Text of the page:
The weeks are whizzing by on my Divemaster course. You get in that rocking rhythm of dive, eat, sleep, repeat pretty quickly and, before you know it, you’ve become a part of the dive centre. I’ve learned so much since I started, but I’d be gutted to leave already. If you’re thinking about ‘going pro’ with PADI, take as much time as you possibly can to make the most of the experience. I’m hoping a few months will make me a decent Divemaster and leave me with the confidence that I can work as a dive professional. And if I don’t end up working in the industry, I’ll at least be handy on liveaboard holidays!
Now that I’ve got a decent grounding, I feel more confident to look after people. After three weeks on the course, I was assigned as a dive guide for a couple from Switzerland on some fun dives. Paying customers, on holiday, trusting me! It felt amazing to show people new places and beautiful marine life.
In my first review of the Divemaster course, I mentioned how I wanted to share my love of the ocean with people; this experience gave me that and it’s exhilarating. If you’ve followed this blog since I started diving, you’ll know that I’ve been in love with exploring the ocean for a few years now. To look after people who have only just started diving and help them to make lasting memories gave me a happy glow: getting to talk about the ocean and the creatures who call it home is a joy. I obviously throw in my Eco missives surreptitiously too… Luckily, I’ve only come across divers with big, blue hearts so far here (and mainly decent buoyancy, phew!).
I’ve guided a couple of fun divers since then too and I found my way back to the boat both times. You’re probably thinking, ‘yeah and?’. But I’m notorious for my lack of navigation, so this marks a monumental leap forward for my underwater nav (my instructor wrote ‘WTFB?’ in my logbook when I got lost at the end of one dive… I’ll let you work that acronym out). So I’m allowing myself an air punch for leading people around a site and bringing them back to the ladder of a boat. Boom-shakalaka.
Away from having fun (how dare I?!), I’ve been assisting on courses, including a Rescue Diver course, which I remember with both dread and fondness from when I did mine a couple of years ago. Playing a panicking diver and victim is much more fun than being the rescuer, I can tell you. There are an inordinate amount of people nearly drowning in those three days… Many divers say that it’s the most rewarding course you do on a recreational level, though, as you feel in a position to help, should there ever be an emergency. *touches wood* Hopefully, I’ll never come across one, but knowing what to do makes you much calmer in the water.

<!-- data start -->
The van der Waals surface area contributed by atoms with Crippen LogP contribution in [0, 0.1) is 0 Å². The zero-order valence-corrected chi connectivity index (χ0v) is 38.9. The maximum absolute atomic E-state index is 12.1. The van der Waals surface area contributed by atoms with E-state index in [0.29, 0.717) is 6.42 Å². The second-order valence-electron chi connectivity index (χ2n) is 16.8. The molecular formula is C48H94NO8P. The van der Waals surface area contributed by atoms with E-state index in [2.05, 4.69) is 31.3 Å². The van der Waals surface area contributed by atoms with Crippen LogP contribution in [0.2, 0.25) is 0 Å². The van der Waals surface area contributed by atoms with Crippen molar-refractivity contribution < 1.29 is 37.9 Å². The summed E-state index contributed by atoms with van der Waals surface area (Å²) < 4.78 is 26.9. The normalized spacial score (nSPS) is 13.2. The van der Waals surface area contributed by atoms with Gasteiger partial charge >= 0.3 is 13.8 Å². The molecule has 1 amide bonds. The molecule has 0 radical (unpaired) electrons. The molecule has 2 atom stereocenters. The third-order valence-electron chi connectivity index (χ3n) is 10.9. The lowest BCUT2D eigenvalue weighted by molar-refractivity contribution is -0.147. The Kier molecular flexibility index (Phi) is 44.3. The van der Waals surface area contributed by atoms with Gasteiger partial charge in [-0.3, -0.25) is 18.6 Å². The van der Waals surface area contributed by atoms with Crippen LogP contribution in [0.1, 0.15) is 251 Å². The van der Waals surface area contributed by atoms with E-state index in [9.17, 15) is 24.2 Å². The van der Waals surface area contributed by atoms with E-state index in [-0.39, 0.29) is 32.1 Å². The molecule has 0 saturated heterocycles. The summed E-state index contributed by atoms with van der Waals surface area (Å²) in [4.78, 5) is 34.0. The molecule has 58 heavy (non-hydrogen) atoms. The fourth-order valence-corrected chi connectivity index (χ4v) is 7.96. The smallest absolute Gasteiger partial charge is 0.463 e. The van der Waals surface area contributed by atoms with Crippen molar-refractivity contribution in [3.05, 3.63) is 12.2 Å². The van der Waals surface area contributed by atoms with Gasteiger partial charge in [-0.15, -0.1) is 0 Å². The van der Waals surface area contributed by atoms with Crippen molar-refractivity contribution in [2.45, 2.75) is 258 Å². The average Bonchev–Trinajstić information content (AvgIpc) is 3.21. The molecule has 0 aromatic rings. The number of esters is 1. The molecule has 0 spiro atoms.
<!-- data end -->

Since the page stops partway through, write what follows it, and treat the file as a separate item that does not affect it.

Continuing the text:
Once you’re a certified Divemaster, you can also conduct Scuba Reviews or Tune-Ups for people who have been out the water for a while and need a skills refresher. I’ve been allowed to do a couple of these, which was a little taster of what being an instructor must be like. I loved the teaching aspect and seeing people feel comfy in the water after a break. Once we’d gone over 20 skills, they seemed much more excited about diving again, even if they’d been a bit reluctant to spend a couple of hours in the pool at first.
Aside from the skills drilling, I’ve attended a conservation workshop and evening presentation about Molas, or ocean sunfish, and the Marine Protected Area (MPA) around Nusa Penida. As I was lucky enough to see a couple of Molas on a dive, it was fascinating to hear about the traits of the largest bony fish in the ocean… Researchers here are currently trying to track their movements and work out why they come to Bali’s waters at this time of year. They are a truly unusual sight – their fins lay vertically on a huge, round body and they circle past you with curiosity. You might think they’re not that pretty to look at, but you know me, I’m a nature pervert and I think they’re magical.